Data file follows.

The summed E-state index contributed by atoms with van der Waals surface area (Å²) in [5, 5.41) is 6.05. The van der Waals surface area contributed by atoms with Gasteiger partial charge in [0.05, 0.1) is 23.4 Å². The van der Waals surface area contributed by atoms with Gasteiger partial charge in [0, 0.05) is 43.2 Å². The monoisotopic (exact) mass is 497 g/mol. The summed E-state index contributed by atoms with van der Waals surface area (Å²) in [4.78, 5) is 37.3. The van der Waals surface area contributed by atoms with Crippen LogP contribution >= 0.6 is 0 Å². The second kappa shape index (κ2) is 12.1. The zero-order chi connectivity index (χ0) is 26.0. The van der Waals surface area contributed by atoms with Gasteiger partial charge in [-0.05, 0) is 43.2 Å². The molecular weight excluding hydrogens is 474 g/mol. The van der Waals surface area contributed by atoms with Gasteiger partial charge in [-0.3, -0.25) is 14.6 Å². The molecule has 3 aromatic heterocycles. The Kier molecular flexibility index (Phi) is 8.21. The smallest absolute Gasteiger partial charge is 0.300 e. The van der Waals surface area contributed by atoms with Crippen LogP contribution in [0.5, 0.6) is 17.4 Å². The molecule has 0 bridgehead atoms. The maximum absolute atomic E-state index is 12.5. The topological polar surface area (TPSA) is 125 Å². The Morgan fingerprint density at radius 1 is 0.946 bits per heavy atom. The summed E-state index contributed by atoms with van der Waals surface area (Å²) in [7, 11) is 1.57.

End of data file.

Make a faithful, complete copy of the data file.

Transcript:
The summed E-state index contributed by atoms with van der Waals surface area (Å²) in [5, 5.41) is 6.05. The van der Waals surface area contributed by atoms with Gasteiger partial charge in [0.05, 0.1) is 23.4 Å². The van der Waals surface area contributed by atoms with Gasteiger partial charge in [0, 0.05) is 43.2 Å². The monoisotopic (exact) mass is 497 g/mol. The summed E-state index contributed by atoms with van der Waals surface area (Å²) in [4.78, 5) is 37.3. The van der Waals surface area contributed by atoms with Crippen LogP contribution >= 0.6 is 0 Å². The second kappa shape index (κ2) is 12.1. The zero-order chi connectivity index (χ0) is 26.0. The van der Waals surface area contributed by atoms with Gasteiger partial charge in [-0.05, 0) is 43.2 Å². The molecular weight excluding hydrogens is 474 g/mol. The van der Waals surface area contributed by atoms with Gasteiger partial charge in [-0.3, -0.25) is 14.6 Å². The molecule has 3 aromatic heterocycles. The Kier molecular flexibility index (Phi) is 8.21. The smallest absolute Gasteiger partial charge is 0.300 e. The van der Waals surface area contributed by atoms with Crippen LogP contribution in [0.5, 0.6) is 17.4 Å². The molecule has 0 bridgehead atoms. The maximum absolute atomic E-state index is 12.5. The topological polar surface area (TPSA) is 125 Å². The Morgan fingerprint density at radius 1 is 0.946 bits per heavy atom. The summed E-state index contributed by atoms with van der Waals surface area (Å²) in [7, 11) is 1.57.